The financial markets were distinctly underwhelmed by the Tesla Battery day. After all, it was a tutorial on how to build a battery for an electric vehicle, and that was the point.
Current battery cell manufacturing is struggling to scale – which is why there are huge investments around the world on building more battery gigafactories. Even Tesla’s own 150GWh Gigafactory in Nevada can’t scale, says Elon Musk, Tesla's CEO (above).
To reach the 120TWh energy requirements in a future of electric vehicles requires a fundamental re-evaluation of the production process, he says. “The goal is TWh, tera is the new giga ,” he said. “We need 100x growth in battery production to transition the global fleet of vehicles to electric.”
This has implications for Europe, which has also been recognised by politicians in the EU.
“For a company that’s growing rapidly its important to reduce the supply chain, having the parts move very quickly though the factory and then ship to the customer is vital. That’s why its important to have a factory in each continent,” he said, highlighting the new factory being built in Berlin, Germany, alongside plants in Fremont, Nevada and Shanghai.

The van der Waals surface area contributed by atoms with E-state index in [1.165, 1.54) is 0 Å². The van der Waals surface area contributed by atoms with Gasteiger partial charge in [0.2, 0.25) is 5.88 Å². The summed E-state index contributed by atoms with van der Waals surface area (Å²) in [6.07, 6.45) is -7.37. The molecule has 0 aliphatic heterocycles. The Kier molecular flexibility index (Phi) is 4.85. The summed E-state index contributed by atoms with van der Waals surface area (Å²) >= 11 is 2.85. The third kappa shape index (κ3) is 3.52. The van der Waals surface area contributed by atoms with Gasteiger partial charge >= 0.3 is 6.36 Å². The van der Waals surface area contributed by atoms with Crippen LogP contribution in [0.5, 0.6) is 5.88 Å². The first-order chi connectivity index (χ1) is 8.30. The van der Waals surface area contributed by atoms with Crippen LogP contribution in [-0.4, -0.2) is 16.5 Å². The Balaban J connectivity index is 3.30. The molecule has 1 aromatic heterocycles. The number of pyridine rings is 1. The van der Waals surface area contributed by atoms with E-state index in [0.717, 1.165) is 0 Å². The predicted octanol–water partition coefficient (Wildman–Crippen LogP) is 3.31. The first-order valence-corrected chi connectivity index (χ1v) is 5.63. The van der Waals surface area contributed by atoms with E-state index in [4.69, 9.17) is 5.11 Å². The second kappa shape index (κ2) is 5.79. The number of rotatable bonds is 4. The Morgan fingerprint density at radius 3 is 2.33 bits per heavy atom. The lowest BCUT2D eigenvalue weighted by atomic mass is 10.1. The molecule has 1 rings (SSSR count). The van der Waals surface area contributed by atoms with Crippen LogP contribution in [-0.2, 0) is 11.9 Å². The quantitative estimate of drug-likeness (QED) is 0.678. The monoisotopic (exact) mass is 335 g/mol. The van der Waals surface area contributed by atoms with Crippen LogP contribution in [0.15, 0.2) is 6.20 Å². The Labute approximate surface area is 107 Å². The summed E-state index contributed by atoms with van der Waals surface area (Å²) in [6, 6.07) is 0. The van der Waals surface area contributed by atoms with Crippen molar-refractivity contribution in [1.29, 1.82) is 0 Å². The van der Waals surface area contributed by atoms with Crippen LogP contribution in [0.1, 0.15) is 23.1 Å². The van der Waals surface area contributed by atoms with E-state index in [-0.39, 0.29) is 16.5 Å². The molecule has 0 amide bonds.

“Berlin is making rapid progress, and the Model Y made in Berlin will be more efficient [than the ones currently built in Fremont, California],” he said. That global manufacturing footprint means that Berlin will also add battery cell manufacturing. “We will be manufacturing cells in Berlin,” he said.
The design of the battery cell design has been tweaked and changed to support new high volume manufacturing processes that are seven times more efficient than today.
This re-engineering drives up efficiencies that are the equivalent of building seven new gigafactories, and highlights Tesla’s strategy. While it continues to work with the large battery cell supplier, it is optimising its technologies